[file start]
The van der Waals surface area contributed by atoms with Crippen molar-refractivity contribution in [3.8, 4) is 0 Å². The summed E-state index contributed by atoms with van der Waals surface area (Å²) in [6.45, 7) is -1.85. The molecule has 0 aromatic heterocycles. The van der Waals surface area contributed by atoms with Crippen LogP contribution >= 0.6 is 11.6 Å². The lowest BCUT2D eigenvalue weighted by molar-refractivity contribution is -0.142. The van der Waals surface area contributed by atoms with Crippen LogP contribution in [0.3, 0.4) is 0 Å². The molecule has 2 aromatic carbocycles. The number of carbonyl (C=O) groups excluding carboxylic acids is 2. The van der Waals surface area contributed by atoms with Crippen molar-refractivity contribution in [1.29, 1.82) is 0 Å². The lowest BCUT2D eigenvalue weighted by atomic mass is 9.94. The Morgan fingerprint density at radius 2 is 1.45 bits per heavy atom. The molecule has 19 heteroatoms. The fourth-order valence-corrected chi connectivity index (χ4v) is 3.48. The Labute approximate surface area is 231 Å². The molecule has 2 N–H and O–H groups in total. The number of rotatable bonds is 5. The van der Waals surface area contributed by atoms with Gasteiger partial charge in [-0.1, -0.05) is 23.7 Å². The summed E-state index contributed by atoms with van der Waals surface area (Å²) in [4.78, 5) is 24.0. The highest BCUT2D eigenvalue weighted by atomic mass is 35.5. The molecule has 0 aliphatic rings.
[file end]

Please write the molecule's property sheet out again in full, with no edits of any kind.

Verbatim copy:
The van der Waals surface area contributed by atoms with Crippen molar-refractivity contribution in [3.8, 4) is 0 Å². The summed E-state index contributed by atoms with van der Waals surface area (Å²) in [6.45, 7) is -1.85. The molecule has 0 aromatic heterocycles. The van der Waals surface area contributed by atoms with Crippen LogP contribution >= 0.6 is 11.6 Å². The lowest BCUT2D eigenvalue weighted by molar-refractivity contribution is -0.142. The van der Waals surface area contributed by atoms with Crippen LogP contribution in [0.3, 0.4) is 0 Å². The molecule has 2 aromatic carbocycles. The number of carbonyl (C=O) groups excluding carboxylic acids is 2. The van der Waals surface area contributed by atoms with Crippen molar-refractivity contribution in [1.29, 1.82) is 0 Å². The lowest BCUT2D eigenvalue weighted by atomic mass is 9.94. The Morgan fingerprint density at radius 2 is 1.45 bits per heavy atom. The molecule has 19 heteroatoms. The fourth-order valence-corrected chi connectivity index (χ4v) is 3.48. The Labute approximate surface area is 231 Å². The molecule has 2 N–H and O–H groups in total. The number of rotatable bonds is 5. The van der Waals surface area contributed by atoms with Gasteiger partial charge in [-0.1, -0.05) is 23.7 Å². The summed E-state index contributed by atoms with van der Waals surface area (Å²) in [4.78, 5) is 24.0. The highest BCUT2D eigenvalue weighted by atomic mass is 35.5. The molecule has 0 aliphatic rings.